§ 9. John Robertson (Glasgow, Anniesland)
What initiatives he is taking to promote drug awareness. 
§ The Parliamentary Under-Secretary of State for the Home Department (Mr. Bob Ainsworth)
Raising awareness of the dangers of drugs is a main focus of the national drug strategy. Educating young people and protecting them from the risks and harm of drug misuse is a high priority. Most schools now provide substance misuse education and parents are given information about where to get help. In December, I launched the first in a series of drug awareness campaigns promoting the national drugs helpline. The campaign resulted in substantial increases in numbers of young people contacting the helpline for advice and assistance.
§ John Robertson
I thank my hon. Friend for his answer. He will be aware that 50 per cent. of 16 to 24-year-olds have at some stage indulged in illegal drugs. As he said, one aim of the national drugs strategy is to reduce drug taking among that age group. Does he agree that former addicts are sometimes the best people to explain—rather than preach about—the pitfalls of taking drugs? Will he ensure that that will become an undertaking of this Government, and that such people will be allowed to go into schools to explain the problems?
§ Mr. Ainsworth
My hon. Friend hits on a very important area. I do not believe that preaching to young people works or has the desired effect. I know from personal experience, having listened to a former addict explain some of the difficulties that they had experienced and managed to overcome, that such intervention is one of the most powerful weapons. I am sure that people with such communication skills would be happy to help where we could use them appropriately. They could have a great effect on the young people to whom they manage to talk.
§ Mr. Oliver Letwin (West Dorset)
Is the Minister aware that he and the Home Secretary have indeed taken a huge initiative to promote drug awareness? Has not his Brixton experiment promoted awareness among young people that the Government want to send mixed messages on the persistent use of cannabis, and promoted awareness among drug dealers that Brixton is the place to be? How will either of those forms of awareness contribute to reducing drug dependency in this country?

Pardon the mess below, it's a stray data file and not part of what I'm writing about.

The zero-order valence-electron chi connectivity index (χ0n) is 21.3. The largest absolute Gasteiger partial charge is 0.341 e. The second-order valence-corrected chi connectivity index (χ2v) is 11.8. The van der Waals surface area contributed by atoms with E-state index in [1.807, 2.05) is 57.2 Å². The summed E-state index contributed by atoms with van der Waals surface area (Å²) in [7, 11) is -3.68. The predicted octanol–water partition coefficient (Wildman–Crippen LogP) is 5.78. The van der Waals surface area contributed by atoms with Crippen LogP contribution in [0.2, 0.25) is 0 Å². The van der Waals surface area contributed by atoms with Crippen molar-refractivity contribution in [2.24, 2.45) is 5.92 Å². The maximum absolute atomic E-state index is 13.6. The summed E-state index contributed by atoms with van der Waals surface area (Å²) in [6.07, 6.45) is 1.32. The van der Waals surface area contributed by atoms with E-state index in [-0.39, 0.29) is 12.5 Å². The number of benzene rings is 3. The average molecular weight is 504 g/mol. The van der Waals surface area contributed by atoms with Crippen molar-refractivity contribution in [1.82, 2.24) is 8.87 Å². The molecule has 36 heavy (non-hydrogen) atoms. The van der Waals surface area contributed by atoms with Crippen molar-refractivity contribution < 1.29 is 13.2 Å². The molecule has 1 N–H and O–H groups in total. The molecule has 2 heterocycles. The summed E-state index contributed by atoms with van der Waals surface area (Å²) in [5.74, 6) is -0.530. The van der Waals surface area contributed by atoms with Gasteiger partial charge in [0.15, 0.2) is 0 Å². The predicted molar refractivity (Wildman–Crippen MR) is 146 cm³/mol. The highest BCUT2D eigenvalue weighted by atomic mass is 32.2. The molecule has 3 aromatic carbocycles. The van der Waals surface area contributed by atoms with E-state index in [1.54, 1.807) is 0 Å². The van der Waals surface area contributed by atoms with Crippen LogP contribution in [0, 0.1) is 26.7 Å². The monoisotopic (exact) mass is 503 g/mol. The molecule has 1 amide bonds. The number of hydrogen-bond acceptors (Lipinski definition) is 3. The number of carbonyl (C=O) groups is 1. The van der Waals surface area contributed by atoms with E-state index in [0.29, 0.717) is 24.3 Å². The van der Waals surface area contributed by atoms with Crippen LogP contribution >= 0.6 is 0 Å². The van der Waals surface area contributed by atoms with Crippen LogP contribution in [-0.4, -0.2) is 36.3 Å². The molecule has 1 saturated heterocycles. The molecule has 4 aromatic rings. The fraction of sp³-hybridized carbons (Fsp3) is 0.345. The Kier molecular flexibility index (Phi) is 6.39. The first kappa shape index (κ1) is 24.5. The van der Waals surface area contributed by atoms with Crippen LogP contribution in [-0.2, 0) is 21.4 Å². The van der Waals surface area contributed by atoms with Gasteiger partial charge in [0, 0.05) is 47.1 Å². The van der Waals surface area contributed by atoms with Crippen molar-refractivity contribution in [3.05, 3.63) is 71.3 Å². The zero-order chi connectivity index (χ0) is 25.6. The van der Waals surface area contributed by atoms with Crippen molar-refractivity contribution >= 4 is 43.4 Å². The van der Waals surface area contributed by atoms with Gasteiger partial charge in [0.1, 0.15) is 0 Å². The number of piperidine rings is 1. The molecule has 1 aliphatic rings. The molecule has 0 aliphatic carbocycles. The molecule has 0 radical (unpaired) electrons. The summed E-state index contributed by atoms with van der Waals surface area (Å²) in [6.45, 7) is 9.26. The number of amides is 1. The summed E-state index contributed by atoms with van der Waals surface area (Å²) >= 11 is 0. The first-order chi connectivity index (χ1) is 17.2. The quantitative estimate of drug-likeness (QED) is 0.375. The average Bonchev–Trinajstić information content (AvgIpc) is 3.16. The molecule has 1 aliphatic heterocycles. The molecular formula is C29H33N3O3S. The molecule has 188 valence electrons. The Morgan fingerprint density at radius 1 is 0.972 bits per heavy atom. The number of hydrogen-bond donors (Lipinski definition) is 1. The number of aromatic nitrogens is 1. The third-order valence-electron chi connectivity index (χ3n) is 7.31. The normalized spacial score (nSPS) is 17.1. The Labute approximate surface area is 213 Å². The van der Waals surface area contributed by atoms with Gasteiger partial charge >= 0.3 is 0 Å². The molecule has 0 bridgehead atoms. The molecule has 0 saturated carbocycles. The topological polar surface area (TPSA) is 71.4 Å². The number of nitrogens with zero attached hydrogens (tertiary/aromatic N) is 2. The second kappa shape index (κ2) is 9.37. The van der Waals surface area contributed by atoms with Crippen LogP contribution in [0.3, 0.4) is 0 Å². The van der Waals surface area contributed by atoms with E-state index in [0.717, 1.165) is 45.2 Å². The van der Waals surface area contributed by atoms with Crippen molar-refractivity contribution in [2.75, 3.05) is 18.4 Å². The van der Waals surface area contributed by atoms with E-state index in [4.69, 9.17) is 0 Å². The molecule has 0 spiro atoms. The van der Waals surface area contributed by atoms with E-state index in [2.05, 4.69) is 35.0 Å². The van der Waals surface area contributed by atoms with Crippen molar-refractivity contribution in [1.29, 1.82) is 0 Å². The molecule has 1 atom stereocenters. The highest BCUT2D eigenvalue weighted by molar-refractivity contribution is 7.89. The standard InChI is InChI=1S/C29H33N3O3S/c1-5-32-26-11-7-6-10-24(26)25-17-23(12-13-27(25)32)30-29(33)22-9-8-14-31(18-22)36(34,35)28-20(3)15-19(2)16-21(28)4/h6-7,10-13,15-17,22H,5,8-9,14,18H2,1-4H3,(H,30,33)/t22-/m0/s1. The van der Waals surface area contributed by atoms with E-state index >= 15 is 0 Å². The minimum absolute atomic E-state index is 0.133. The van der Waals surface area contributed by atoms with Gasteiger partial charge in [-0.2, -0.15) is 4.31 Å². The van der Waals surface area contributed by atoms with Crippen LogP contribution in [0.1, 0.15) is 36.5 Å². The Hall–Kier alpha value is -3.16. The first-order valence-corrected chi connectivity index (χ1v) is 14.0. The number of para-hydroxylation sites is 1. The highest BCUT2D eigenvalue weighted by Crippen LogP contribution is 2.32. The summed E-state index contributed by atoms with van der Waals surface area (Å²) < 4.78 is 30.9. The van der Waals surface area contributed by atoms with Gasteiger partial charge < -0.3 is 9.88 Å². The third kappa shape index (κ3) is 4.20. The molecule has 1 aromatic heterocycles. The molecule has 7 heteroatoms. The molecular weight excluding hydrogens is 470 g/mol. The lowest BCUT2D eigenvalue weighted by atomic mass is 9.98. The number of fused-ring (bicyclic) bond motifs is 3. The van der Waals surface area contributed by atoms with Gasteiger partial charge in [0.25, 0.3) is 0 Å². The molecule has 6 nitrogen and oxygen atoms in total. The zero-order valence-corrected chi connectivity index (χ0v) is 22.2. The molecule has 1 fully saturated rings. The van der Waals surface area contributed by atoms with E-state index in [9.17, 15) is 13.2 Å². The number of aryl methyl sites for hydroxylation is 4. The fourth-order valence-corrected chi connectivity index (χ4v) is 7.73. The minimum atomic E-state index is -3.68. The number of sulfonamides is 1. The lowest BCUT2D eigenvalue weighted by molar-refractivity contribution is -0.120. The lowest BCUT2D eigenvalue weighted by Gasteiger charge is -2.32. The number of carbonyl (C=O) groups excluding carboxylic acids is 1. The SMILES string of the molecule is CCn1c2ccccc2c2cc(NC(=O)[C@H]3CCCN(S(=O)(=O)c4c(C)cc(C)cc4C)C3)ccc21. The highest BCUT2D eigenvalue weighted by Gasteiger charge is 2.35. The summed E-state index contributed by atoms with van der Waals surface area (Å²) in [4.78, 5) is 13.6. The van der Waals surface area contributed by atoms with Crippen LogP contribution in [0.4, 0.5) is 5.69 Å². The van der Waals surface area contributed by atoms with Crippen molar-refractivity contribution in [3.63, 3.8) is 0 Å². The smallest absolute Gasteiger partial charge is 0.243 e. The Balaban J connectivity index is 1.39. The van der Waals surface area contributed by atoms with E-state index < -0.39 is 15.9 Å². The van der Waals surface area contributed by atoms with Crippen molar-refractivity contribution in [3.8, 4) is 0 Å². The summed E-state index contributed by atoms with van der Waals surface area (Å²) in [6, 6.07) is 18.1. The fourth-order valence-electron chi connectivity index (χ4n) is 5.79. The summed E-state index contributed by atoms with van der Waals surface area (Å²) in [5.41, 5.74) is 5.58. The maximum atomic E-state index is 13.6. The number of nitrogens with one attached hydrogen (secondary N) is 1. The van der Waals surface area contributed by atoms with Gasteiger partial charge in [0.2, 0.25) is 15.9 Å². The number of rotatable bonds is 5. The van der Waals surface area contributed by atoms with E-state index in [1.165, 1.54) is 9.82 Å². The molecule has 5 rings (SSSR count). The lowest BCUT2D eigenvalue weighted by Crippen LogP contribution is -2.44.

§ Mr. Ainsworth
We have had quite a debate on drugs over the past year since my right hon. Friend the Home Secretary appeared before the Home Affairs Committee and asked for an adult debate on the issue. In some ways, 605 we have managed to increase awareness of the effect of different substances and the harm that they cause. By misrepresenting the situation in Lambeth, the right hon. Gentleman is not helping the debate at all.
The overwhelming consensus is that both the police and the residents of Lambeth face most difficulty with the class A drug market. We need to take effective measures against that, and we are doing precisely that. There is no mixed message. The message is this: all drugs are harmful but class A drugs are particularly dangerous—and that is where our main attention should be aimed. The right hon. Gentleman knows that and ought to behave responsibly during the debate.
§ Mr. Letwin
Is there not one other form of drug awareness that the Minister would accept that he and the Home Secretary have failed to promote: the awareness of the public about the true nature of what they are proposing? The Home Secretary has leaked that he will double sentences for cannabis dealers. At present, cannabis is a class B drug, and the maximum sentence is 606 14 years. If, as leaked, he universalises the Brixton experiment by moving cannabis to class C, the maximum sentence for dealing in it would naturally be reduced to five years. If the Minister multiplies that by two, the maximum sentence will, I gather from mathematicians, be 10 years. Will he explain to those of us who are not mathematically inclined how a move from a 14-year maximum sentence to a 10-year maximum sentence constitutes doubling sentences for cannabis dealers?
§ Mr. Ainsworth
The right hon. Gentleman ought to try to concentrate on the issues of substance instead of playing games with figures. The position is clear and has been for a long time. There has been an extensive debate in the Home Affairs Committee, in which members of the right hon. Gentleman's own party participated, where evidence was taken from everybody. Advice has also been given by the Standing Medical Advisory Committee, and we shall discuss with the police and announce to Parliament in the near future our exact proposals on reclassification and all its ramifications. I look forward to the right hon. Gentleman making a constructive response to that.